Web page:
The exterior of the new Whitney Museum (all photos by the author for Hyperallergic)

The exterior of the new Whitney Museum (all photos by the author for Hyperallergic)

They say you don’t realize what you were missing until you get it. Well, New York City was missing a building for showing modern and contemporary art. The Whitney Museum‘s new home, designed by Renzo Piano and located in Manhattan’s Meatpacking District, underlines just how poorly suited to their purposes the Museum of Modern Art, the New Museum, and the Whitney’s former home on Madison Avenue are.

It’s been nearly 50 years since the latter, the Marcel Breuer building, opened, and walking through the new Whitney you get the sense that, for the past five decades, the museum’s staff has been making a list of problems it wanted to rectify with its next home. More natural light: check. Bigger and more flexible galleries: check. A worthy conservation lab: check. Auditoriums for performances and screenings: check. Dedicated spaces for education programs and studying objects not on view in the galleries: check. A covered loading dock: check. Everything has been done to optimize the display and appreciation of 20th- and 21st-century American art.

Approaching the new Whitney Museum from Washington Street

The lobby of the new Whitney Museum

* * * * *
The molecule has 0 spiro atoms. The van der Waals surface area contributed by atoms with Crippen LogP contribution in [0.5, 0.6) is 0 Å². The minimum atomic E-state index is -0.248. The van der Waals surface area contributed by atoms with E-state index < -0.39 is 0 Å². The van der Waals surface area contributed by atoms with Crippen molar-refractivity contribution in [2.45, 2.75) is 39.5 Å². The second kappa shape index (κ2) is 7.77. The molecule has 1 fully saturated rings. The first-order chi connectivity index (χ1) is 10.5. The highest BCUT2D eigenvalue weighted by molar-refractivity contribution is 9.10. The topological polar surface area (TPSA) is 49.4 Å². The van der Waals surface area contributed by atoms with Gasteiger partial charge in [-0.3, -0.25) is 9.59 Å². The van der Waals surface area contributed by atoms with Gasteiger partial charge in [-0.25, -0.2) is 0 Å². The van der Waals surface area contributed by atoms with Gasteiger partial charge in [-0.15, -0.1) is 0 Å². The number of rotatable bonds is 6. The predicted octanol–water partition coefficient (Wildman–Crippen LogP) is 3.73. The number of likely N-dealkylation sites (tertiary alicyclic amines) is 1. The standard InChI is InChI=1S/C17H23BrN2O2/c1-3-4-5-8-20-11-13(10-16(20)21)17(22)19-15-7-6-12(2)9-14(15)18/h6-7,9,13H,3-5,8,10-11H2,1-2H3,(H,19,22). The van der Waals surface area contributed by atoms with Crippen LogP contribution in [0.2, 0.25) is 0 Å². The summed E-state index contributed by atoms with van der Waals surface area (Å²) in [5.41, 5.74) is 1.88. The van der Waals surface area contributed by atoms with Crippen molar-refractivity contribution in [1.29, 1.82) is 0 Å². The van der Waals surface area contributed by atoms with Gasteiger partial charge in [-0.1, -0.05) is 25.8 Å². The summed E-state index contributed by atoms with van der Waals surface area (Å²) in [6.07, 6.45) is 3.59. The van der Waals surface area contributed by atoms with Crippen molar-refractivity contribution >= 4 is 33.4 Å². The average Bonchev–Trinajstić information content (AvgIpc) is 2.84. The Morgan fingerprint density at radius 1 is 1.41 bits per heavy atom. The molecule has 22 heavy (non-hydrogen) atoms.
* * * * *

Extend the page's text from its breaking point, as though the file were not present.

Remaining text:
Some feel that Piano’s privileging of interior spaces and back-of-house amenities over outward appearances has resulted in a clunky, inelegant building, but I disagree. With its open, glassy entryway and dramatically bulging, cantilevering upper floors raised on a narrow cement base and a row of massive steel pillars — leave it to an Italian architect to smuggle a stylized Roman colonnade into a contemporary art museum — the new Whitney manages to simultaneously look squat and featherweight, like a plus-size ballet dancer on pointe or a supertanker in a dry dock. The impression that the bulk of the museum is somehow floating makes climbing from its lobby up into the galleries feel like boarding a spaceship.

An inscription in the lobby floor and the staircase leading up to the galleries

Félix González-Torres’s “Untitled (America)” (1994) hangs down five flights of stairs, pooling in the building’s basement

Félix González-Torres’s “Untitled (America)” (1994)

The eighth-floor galleries

The new Whitney’s star attractions, appropriately, are the four long galleries on its fifth, sixth, seventh, and eighth floors. Each stretches east to west, with walls of windows at either end admitting varying levels of natural light depending on the interior configuration. The resulting vistas face toward Manhattan and the High Line, or across the Hudson toward New Jersey. The eighth floor also benefits from a ceiling made up entirely of skylights. Beyond the glass walls, each level has outdoor exhibition and seating areas thanks to a series of terraces on the building’s east side that are connected by an exterior staircase.

The building’s east façade features a series of terraces.

Video of an Yvonne Rainer performance at the Whitney Museum in 1970 plays on one of the terraces.

Works by Scott Burton on the sixth floor terrace

Many of the museum’s administrative offices, rather than being tucked away, are adjacent to the galleries.